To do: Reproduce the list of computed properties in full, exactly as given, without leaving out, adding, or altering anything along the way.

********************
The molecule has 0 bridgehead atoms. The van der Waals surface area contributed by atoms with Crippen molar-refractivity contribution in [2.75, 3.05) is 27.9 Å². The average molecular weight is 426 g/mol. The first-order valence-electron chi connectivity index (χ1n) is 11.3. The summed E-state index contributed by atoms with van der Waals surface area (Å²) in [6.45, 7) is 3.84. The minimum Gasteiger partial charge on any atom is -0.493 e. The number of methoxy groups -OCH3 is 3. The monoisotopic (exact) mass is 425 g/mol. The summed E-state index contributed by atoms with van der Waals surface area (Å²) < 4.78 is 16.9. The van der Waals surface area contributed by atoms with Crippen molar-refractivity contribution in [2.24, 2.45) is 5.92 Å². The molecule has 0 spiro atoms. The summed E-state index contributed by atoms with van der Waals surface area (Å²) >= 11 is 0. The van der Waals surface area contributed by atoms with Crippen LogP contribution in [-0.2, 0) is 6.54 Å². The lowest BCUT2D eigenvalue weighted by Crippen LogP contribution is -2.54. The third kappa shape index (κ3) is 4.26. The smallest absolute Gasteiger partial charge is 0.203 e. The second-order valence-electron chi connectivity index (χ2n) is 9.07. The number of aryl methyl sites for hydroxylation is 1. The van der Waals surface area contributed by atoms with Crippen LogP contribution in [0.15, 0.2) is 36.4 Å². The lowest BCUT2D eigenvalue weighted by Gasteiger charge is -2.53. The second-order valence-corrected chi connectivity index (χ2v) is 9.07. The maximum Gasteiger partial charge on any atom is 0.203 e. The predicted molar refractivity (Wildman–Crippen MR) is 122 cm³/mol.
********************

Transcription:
The molecule has 0 bridgehead atoms. The van der Waals surface area contributed by atoms with Crippen molar-refractivity contribution in [2.75, 3.05) is 27.9 Å². The average molecular weight is 426 g/mol. The first-order valence-electron chi connectivity index (χ1n) is 11.3. The summed E-state index contributed by atoms with van der Waals surface area (Å²) in [6.45, 7) is 3.84. The minimum Gasteiger partial charge on any atom is -0.493 e. The number of methoxy groups -OCH3 is 3. The monoisotopic (exact) mass is 425 g/mol. The summed E-state index contributed by atoms with van der Waals surface area (Å²) < 4.78 is 16.9. The van der Waals surface area contributed by atoms with Crippen molar-refractivity contribution in [2.24, 2.45) is 5.92 Å². The molecule has 0 spiro atoms. The summed E-state index contributed by atoms with van der Waals surface area (Å²) >= 11 is 0. The van der Waals surface area contributed by atoms with Crippen LogP contribution in [-0.2, 0) is 6.54 Å². The lowest BCUT2D eigenvalue weighted by Crippen LogP contribution is -2.54. The third kappa shape index (κ3) is 4.26. The smallest absolute Gasteiger partial charge is 0.203 e. The second-order valence-electron chi connectivity index (χ2n) is 9.07. The number of aryl methyl sites for hydroxylation is 1. The van der Waals surface area contributed by atoms with Crippen LogP contribution in [0.15, 0.2) is 36.4 Å². The lowest BCUT2D eigenvalue weighted by Gasteiger charge is -2.53. The second-order valence-corrected chi connectivity index (χ2v) is 9.07. The maximum Gasteiger partial charge on any atom is 0.203 e. The predicted molar refractivity (Wildman–Crippen MR) is 122 cm³/mol.